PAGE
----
Being ready to meet the unexpected is part of leadership. If a manager falls ill for a few days, team members must keep going with full commitment.
“Every employee needs leadership and decision-making ability,” says Scott. “There are times when they will have to make a decision, small or large. If someone cannot work alone and make these decisions, it was a poor employee to hire.”
We all learn from one another. Even the most difficult situations are made less so when the tone is set by a majority of people with a calm and consistent comportment.
“To develop leaders, you have to lead by example,” says Scott. “I do not ask my fellow employees to do anything that I would not do or have not done. Leadership begins at the top and works its way down.”
Someone must know how to make soup. Too many cooks may be a problem, but no one knowing how to cook at all is a bigger one. It’s really an optimal situation if there are many cooks and instead of tangling with one another, they each focus on one part of the meal—soup, salad, main dish.
It’s the same with leadership. When each member of a team is fully engaged and aware, everyone leads at least in a quiet way. Moreover, the more engaged and accountable the quiet leaders are, the more certain management can be team members will be able to continue working without a manager present when necessary.
A staggering number of books on the subject of leadership give ample choices to anyone looking for an opportunity to read and reflect on ways to refine efforts. The U.S. Small Business Administration (SBA) also offers essays on the subject of leadership, such as the uncredited “Being
a Leader” (https://www.sba.gov/content/being-leader), which is particularly interesting.
The SBA essay references Raymond Cattell and details the leadership potential equation that he developed in 1954. Cattell developed the equation by studying military leaders.
Read the short essay—just one page—and decide whether the traits still apply. (In fact, the essay could serve as a good basis for discussion for an in-house leadership training session.) Among the traits are emotional stability, enthusiasm, and conscientiousness, all of which do seem universal among leaders.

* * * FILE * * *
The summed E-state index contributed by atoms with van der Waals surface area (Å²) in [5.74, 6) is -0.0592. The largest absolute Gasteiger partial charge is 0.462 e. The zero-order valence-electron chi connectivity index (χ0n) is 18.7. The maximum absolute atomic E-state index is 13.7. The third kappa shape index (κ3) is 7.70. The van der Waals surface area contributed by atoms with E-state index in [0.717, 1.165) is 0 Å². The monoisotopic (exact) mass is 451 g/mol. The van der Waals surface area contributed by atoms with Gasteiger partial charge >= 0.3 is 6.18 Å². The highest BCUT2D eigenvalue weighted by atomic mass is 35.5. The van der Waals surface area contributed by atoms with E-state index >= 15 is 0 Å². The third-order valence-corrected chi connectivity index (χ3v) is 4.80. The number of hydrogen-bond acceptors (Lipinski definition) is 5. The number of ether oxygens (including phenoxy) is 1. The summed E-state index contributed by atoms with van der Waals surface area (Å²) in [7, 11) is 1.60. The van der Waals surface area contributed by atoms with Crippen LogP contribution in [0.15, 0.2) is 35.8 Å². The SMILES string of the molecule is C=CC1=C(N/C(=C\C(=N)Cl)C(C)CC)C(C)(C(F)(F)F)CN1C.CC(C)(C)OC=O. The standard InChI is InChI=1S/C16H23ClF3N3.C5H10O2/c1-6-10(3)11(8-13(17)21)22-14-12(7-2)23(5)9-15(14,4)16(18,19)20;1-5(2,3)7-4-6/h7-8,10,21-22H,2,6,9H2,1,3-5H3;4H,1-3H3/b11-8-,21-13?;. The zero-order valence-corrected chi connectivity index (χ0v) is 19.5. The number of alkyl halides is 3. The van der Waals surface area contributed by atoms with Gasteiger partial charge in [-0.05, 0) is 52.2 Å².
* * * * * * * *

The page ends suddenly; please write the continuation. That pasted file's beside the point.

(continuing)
Another good source of information from SBA—an opportunity, actually—is the notice of the SBA Emerging Leaders Initiative. (Read the details via https://www.sba.gov/about-sba/sba-initiatives/sba-emerging-leaders-initiative.)
Some readers of this magazine will have team members that qualify for the training initiative. The SBA Emerging Leaders Initiative offers at no cost the sort of training for executives that otherwise would require a significant investment. There are no restrictions on the types of businesses that can participate and manufacturers and contractors have been among the participants in the past.
The training offered in the SBA program includes peer-to-peer counseling. It is particularly geared toward fortifying leaders and readying them for company expansion, seeing the opportunities for expansion, and accessing capital for expansion.
Whichever path one takes to develop company leaders, the importance of doing so emerges not just in the equilibrium and industry of the day, but also when the unexpected occurs. If there is one inner resource on which leaders must call most often, it is probably persistence.
Things go wrong. Changes must sometimes be made. Not every day runs smoothly. A leader does not sink away from the problem, but instead addresses it. It’s about tenacity, picking up after any stumble over an unforeseen obstacle. The more members of the team that can do the same—i.e., lead, the better positioned a company is to regain equilibrium quickly.